If the player offers more precise description, I'll accept it but often ask the player to pull back on their own assumptions when doing so.
    What do you mean here?

    Quote Originally Posted by Reynard View Post
    I am interested in what the player wants their character to accomplish and getting there -- at least to the attempt -- as efficiently as possible. Pixelbitching, whether in the physical environment or in NPC interactions, is a waste of everyone's time and offers no benefits as far as I am concerned.
    The "pixelbitching" argument has been addressed numerous times in various discussions and is usually asserted as a means to suggest that the reasonable specificity laid out by the rules means there is only one solution to the challenge which the players have to guess at to succeed. Which is not true in the slightest our games. "I try to achieve X by doing Y" is hardly a burden or any evidence at all of "pixelbitching."

  9. #119
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    Quote Originally Posted by Immortal Sun View Post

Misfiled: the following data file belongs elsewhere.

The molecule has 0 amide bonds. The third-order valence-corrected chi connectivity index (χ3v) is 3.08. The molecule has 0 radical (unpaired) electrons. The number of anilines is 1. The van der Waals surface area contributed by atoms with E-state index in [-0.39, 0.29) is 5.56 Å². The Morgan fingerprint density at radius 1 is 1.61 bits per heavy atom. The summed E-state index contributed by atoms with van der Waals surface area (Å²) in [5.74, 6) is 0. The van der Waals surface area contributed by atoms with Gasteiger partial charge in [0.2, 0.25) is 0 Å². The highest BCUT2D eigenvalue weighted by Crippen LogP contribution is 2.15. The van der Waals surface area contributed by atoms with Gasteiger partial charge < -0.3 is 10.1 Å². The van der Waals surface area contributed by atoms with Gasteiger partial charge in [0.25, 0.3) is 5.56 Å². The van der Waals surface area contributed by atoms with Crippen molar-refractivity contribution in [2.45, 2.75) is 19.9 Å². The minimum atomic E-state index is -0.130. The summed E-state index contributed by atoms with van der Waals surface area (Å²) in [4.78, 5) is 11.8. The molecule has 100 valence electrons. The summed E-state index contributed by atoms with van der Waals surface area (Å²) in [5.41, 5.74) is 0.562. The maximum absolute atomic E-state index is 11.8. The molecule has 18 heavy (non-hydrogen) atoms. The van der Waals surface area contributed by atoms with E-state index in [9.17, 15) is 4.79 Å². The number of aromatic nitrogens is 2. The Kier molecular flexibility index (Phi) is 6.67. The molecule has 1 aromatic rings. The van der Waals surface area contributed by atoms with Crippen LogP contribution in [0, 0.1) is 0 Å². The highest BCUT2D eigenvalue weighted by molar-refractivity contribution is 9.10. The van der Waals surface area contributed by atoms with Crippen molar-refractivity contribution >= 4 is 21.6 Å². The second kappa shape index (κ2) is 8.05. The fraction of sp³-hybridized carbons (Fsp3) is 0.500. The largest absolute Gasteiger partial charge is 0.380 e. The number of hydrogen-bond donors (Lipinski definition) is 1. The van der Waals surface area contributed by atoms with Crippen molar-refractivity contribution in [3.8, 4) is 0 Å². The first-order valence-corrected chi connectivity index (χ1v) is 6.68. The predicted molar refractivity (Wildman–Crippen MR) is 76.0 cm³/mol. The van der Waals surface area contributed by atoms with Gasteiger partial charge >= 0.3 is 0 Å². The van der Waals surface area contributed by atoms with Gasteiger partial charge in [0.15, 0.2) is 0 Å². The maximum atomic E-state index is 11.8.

Hence why I pointed out it was anecdotal. My experiences are not universal. But I have seen them happen.
    Okay, just so we're clear: You're not implying that asking for a reasonably specific goal and approach from players means you will behave as the DM in your anecdote did, right?

  10. #120
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    Quote Originally Posted by iserith View Post
    Okay, just so we're clear: You're not implying that asking for a reasonably specific goal and approach from players means you will behave as the DM in your anecdote did, right?
    I can't answer that. Your definition of "reasonably specific" may differ from mine.

    As @Reynard says I'm not terribly concerned with how a player expresses their goals. "I search the room." is perfectly acceptable. I have already determined the DCs for finding the secret desk drawer, the hidden closet compartment, and the knife in the mattress. If the player specifies one of these items as part of their search and makes the DC, I give them the information. If they don't, then I just take a quick look at the scene to make sure nothing is preventing them from searching one or more of these elements, tell them to roll the dice and then if they pass, reward them with one of these clues.

    If they choose to specify that they are searching an item that holds no useful information, I'll just tell them that. I'm not interested in needlessly befuddling players with things that won't get them anywhere. I'm not going to use obfuscating language like "The chest appears to have nothing." or "You don't see anything right away." unless their check was too low on an element that does contain a clue.

    To me, when a player leaves their statement "generic" it's not an excuse for the DM to take advantage of them. It's more like telling the cook to make them whatever the chef wants.